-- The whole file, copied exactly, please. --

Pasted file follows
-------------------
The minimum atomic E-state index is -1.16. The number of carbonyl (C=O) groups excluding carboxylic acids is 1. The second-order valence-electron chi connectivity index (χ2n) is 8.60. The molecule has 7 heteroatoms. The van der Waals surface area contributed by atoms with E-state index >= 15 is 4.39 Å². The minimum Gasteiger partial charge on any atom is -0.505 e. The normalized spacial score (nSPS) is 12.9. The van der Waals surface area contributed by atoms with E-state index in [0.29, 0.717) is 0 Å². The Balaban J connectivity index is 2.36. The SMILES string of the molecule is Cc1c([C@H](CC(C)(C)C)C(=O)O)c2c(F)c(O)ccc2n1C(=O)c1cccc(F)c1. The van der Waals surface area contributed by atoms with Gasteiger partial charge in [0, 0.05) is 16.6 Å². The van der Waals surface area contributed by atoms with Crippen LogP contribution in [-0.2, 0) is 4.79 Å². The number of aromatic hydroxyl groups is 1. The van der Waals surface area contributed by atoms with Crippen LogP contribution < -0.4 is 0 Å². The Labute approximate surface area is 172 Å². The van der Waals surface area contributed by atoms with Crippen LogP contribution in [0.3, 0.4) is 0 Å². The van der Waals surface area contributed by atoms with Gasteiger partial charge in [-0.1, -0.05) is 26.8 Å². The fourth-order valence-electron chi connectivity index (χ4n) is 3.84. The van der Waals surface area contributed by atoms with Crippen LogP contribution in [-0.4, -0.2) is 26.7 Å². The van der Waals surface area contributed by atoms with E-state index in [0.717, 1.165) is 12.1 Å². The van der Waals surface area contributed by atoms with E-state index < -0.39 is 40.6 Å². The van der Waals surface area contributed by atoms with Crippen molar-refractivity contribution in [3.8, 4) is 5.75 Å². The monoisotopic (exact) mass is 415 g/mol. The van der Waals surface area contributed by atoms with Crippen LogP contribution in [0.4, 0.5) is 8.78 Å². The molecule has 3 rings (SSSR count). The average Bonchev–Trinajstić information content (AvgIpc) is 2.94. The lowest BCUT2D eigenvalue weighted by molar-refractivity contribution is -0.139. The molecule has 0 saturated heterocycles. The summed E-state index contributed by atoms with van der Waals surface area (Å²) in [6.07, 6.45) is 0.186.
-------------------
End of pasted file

The minimum atomic E-state index is -1.16. The number of carbonyl (C=O) groups excluding carboxylic acids is 1. The second-order valence-electron chi connectivity index (χ2n) is 8.60. The molecule has 7 heteroatoms. The van der Waals surface area contributed by atoms with E-state index >= 15 is 4.39 Å². The minimum Gasteiger partial charge on any atom is -0.505 e. The normalized spacial score (nSPS) is 12.9. The van der Waals surface area contributed by atoms with E-state index in [0.29, 0.717) is 0 Å². The Balaban J connectivity index is 2.36. The SMILES string of the molecule is Cc1c([C@H](CC(C)(C)C)C(=O)O)c2c(F)c(O)ccc2n1C(=O)c1cccc(F)c1. The van der Waals surface area contributed by atoms with Gasteiger partial charge in [0, 0.05) is 16.6 Å². The van der Waals surface area contributed by atoms with Crippen LogP contribution in [-0.2, 0) is 4.79 Å². The number of aromatic hydroxyl groups is 1. The van der Waals surface area contributed by atoms with Crippen LogP contribution < -0.4 is 0 Å². The Labute approximate surface area is 172 Å². The van der Waals surface area contributed by atoms with Crippen LogP contribution in [0.3, 0.4) is 0 Å². The van der Waals surface area contributed by atoms with Gasteiger partial charge in [-0.1, -0.05) is 26.8 Å². The fourth-order valence-electron chi connectivity index (χ4n) is 3.84. The van der Waals surface area contributed by atoms with Crippen LogP contribution in [-0.4, -0.2) is 26.7 Å². The van der Waals surface area contributed by atoms with E-state index in [0.717, 1.165) is 12.1 Å². The van der Waals surface area contributed by atoms with E-state index < -0.39 is 40.6 Å². The van der Waals surface area contributed by atoms with Crippen molar-refractivity contribution in [3.8, 4) is 5.75 Å². The monoisotopic (exact) mass is 415 g/mol. The van der Waals surface area contributed by atoms with Crippen LogP contribution in [0.4, 0.5) is 8.78 Å². The molecule has 3 rings (SSSR count). The average Bonchev–Trinajstić information content (AvgIpc) is 2.94. The lowest BCUT2D eigenvalue weighted by molar-refractivity contribution is -0.139. The molecule has 0 saturated heterocycles. The summed E-state index contributed by atoms with van der Waals surface area (Å²) in [6.07, 6.45) is 0.186.